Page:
Though dead white males made its images centuries ago, "Eva/Ave: Women in Renaissance and Baroque Prints," opening today at the National Gallery of Art, is a contemporary show. It points its finger at the present. Without the feminist revolution of the 1970s -- and the academic field known as "gender studies" that has flourished in its wake -- it would not be on view. It's a lustrous exhibition. With its master prints by Duerer, Baldung Grien, Rembrandt, Callot and Mantegna, how could it be otherwise? But its beauty is beside the point. Power is its theme.
Not the power of great artists, or not that alone, but another sort of power, more constrictive and oppressive. It's a power set in stereotypes, much akin, its probers say, to that exercised insistently by rich folk over poor and white folk over black. We're not speaking connoisseurship here. We're speaking sexual control.
There are 152 prints on view. They've been chosen from the gallery's permanent collection. They date from 1460 to the later 17th century. Males made them all.
Many of their subjects -- Venus and the Virgin, witches on their broomsticks, heroines and temptresses, frequently unclothed -- are thoroughly familiar. But the viewer is here asked to view them with fresh eyes. Reading them as social tracts dense with coded messages may drain them of much magic. But gender studies specialists will argue with conviction that that's the only way to see what they really mean.
Sexism is everywhere. It's buried in our language. It lurks in sacred images. It is even there vestigially in the title of the scholar who organized this show. Her name is H. Diane Russell. She's the National Gallery's curator of old master prints. "Images of women created by male artists," she writes, "may be seen as part of a patriarchal discourse on women, which often asserts itself as power over women." The emphasis is hers. And it is felt throughout her show.
The "Eva" of her title is the wily Eve of Eden who disobeyed the Lord, yearned for the forbidden fruit, tempted feckless Adam and thereby drenched us all in sin. "Ave" ("Eva" backward) is, of course, a reference to her sinless opposite. "Ave Maria" -- "Hail Mary" -- said the angel Gabriel at the Annunciation. The women in these prints tend to represent extremes. When they're good they're very good -- selfless, pious, chaste. And when they're bad, they're horrid -- dangerous, conniving, often homicidal. And sex is their chief weapon.
Mary is supremely good, not just because she's full of grace and sits at the right hand of God. Her chastity is crucial. There is, these images suggest, no higher female virtue.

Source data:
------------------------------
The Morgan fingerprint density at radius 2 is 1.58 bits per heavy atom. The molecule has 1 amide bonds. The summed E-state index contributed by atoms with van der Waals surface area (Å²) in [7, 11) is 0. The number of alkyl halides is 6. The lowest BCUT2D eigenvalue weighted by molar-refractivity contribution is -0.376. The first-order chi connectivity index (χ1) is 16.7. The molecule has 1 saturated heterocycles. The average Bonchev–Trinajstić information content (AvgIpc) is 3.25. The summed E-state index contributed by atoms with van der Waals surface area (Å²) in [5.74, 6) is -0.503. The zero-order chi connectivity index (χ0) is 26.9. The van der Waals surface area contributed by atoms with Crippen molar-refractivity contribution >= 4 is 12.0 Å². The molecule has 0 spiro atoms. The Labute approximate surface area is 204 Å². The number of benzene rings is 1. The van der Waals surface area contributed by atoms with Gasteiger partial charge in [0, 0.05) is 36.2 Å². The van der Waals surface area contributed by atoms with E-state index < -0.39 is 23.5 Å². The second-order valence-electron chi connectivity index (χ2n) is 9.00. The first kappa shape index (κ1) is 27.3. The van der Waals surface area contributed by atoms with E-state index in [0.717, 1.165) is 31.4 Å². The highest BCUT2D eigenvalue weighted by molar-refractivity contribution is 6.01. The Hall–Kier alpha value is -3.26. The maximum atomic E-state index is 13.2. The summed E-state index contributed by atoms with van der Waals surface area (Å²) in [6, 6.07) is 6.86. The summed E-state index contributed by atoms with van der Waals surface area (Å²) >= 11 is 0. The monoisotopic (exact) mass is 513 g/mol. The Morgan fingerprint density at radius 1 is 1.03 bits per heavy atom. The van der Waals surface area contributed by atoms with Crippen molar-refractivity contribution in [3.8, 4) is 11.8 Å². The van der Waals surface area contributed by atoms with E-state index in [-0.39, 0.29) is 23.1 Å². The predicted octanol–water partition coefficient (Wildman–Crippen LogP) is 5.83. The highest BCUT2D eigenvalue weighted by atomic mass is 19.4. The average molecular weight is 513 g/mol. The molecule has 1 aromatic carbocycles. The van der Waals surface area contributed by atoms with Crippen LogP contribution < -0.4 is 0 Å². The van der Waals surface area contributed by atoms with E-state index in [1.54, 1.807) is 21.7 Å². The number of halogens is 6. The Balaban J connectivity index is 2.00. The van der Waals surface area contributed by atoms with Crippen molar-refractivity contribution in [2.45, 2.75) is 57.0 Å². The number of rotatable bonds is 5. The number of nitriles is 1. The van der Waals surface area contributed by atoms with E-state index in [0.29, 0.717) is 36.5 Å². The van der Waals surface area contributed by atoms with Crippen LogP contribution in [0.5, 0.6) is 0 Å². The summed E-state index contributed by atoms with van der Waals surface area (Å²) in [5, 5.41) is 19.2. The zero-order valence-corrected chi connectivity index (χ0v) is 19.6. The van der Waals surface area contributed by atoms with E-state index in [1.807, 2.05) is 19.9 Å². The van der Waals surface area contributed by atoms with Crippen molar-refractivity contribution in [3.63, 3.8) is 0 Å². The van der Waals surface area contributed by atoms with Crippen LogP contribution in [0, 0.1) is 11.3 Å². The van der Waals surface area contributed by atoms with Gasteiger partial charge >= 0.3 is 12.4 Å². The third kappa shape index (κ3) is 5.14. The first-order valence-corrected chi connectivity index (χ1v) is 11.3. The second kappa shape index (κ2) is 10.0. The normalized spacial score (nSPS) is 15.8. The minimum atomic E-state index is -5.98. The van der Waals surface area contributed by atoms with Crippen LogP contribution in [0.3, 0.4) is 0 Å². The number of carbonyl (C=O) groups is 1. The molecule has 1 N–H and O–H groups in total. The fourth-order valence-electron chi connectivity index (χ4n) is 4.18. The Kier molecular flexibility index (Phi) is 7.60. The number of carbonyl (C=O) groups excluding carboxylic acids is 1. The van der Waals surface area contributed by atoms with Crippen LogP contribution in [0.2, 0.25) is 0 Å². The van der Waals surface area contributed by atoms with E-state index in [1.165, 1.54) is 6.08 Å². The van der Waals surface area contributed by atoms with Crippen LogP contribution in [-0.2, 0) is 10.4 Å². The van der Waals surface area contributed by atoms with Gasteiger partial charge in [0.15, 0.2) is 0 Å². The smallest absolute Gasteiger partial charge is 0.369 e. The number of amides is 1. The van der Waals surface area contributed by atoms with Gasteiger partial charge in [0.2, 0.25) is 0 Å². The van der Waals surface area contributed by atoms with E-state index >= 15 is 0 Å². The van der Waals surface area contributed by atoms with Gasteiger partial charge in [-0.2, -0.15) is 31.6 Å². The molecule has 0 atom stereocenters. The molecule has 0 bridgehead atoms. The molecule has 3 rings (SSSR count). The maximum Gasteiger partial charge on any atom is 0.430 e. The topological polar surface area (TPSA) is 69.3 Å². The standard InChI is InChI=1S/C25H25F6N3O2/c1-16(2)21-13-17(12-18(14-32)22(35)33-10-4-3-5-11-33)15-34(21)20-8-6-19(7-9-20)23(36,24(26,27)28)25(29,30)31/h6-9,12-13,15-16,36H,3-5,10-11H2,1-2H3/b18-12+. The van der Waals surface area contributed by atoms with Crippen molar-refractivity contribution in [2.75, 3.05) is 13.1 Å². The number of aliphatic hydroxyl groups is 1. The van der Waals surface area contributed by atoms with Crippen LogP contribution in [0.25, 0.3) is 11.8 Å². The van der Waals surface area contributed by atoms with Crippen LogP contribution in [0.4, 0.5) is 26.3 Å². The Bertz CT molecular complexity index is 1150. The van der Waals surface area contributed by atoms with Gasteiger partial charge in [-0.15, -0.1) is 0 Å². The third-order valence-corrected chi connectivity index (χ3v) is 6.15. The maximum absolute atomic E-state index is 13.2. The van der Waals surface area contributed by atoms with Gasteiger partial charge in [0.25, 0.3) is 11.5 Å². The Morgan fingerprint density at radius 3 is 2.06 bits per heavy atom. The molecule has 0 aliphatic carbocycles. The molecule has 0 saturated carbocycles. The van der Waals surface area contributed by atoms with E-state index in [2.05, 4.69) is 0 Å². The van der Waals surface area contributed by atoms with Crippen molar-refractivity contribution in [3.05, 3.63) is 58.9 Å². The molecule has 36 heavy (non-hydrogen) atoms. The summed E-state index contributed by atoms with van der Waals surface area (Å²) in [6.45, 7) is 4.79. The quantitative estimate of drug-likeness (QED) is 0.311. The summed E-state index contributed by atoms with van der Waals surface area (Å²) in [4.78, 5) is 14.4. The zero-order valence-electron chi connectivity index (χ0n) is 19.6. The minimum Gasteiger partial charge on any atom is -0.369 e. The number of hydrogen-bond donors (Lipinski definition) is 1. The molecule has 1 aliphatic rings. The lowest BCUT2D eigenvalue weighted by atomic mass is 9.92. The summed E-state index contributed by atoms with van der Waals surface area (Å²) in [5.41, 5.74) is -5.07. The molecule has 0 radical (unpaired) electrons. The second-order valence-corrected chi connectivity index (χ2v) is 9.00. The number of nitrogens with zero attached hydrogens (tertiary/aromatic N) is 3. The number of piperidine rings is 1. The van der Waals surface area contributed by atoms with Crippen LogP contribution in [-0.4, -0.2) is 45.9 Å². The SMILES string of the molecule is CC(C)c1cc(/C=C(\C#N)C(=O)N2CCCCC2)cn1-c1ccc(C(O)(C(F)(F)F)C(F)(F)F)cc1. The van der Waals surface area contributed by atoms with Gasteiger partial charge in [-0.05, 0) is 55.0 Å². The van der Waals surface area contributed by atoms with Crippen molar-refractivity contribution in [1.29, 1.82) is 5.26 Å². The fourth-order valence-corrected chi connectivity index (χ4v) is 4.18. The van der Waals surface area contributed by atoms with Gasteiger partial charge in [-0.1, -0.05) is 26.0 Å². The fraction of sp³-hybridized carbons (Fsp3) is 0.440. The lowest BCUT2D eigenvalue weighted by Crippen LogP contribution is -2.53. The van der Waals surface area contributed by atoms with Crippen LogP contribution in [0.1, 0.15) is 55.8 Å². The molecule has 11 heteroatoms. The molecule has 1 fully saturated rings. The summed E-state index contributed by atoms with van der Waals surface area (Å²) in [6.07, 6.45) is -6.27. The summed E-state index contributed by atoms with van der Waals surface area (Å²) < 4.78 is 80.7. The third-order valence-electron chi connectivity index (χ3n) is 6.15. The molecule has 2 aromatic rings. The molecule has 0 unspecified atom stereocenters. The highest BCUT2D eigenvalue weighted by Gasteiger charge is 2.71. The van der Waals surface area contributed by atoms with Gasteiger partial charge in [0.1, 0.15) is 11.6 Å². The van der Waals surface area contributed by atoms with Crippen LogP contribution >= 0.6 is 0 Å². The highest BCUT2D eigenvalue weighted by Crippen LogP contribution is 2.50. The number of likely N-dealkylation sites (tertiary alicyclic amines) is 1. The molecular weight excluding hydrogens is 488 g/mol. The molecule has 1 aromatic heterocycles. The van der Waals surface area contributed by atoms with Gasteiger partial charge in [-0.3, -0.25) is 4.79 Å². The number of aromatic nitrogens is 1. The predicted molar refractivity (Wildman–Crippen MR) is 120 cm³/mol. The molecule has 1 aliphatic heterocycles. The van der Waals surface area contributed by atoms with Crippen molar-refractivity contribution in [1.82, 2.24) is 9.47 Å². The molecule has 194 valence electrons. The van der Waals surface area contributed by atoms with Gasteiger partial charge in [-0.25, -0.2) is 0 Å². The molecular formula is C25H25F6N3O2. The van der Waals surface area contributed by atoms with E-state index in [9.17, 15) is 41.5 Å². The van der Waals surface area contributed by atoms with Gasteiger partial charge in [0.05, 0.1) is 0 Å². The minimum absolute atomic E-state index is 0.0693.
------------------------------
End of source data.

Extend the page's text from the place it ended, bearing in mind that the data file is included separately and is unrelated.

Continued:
That there's a double standard working here is abundantly apparent. Many of these prints have high erotic value. They must have served as pinups. But only men are free to ogle. The good women here depicted -- even when they show us their luscious naked bodies -- take no joy in the carnal act. They're humble, they're obedient and unstinting in their loyalty to their husbands and their fathers. Less free agents than possessions, they prefer death to dishonor.
"Heroines and Worthy Women," the first section of the show, is a gallery of victims. One such is Lucretia, the honorable Roman whose decency inflamed the evil, lustful Tarquin. Raphael and Titian and scores of other artists told her sad and sexy story. Tarquin threatened to accuse her, falsely, of adultery with a slave if she did not give in to his lascivious demands. She submitted to the rape, then told the world about it and stabbed herself to death.
Suicidal women -- who kill themselves for shame, or less frequently for love -- are a fixture of this show. Marcantonio Raimondi, Israhel van Meckenem and half a dozen other artists here show Lucretia standing naked with a dagger at her breast. Dido kills herself similarly. Cleopatra does the deadly deed not with a blade, but with an asp. Virginia is more passive. She doesn't kill herself, but dies nonetheless -- at her father's hand -- rather than surrender her vastly precious chastity to a tyrant king.
Susanna too prefers execution to dishonor. Two elders spy her in her bath. We get to spy her too. Tarquin-like, the two old men accuse her of adultery when she refuses their advances, but they do not get away with it. The prophet Daniel intervenes (this scene is not depicted), and it is they who are put to death.
Death and sex are closely linked in many of these prints. Young, attractive women often do the killing. Judith, from the Bible, appears a dozen times with the severed head of bad Holfernes. Salome shows up often with the head of John the Baptist. Jael hammers her tent peg through the temple of sleeping Sisera, and Delilah snips at Samson. Throughout the exhibition strong men lose their heads.
And their self-respect. Beautiful young women here make old men look like fools. Even Aristotle lets desirable young Phyllis put a bridle in his mouth and ride him around the garden: Learned though he is, he is so benumbed by lust that he behaves like a beast. But if young women are dangerous, old women are more so. They show up here as witches who cast humiliating spells, and often also kill.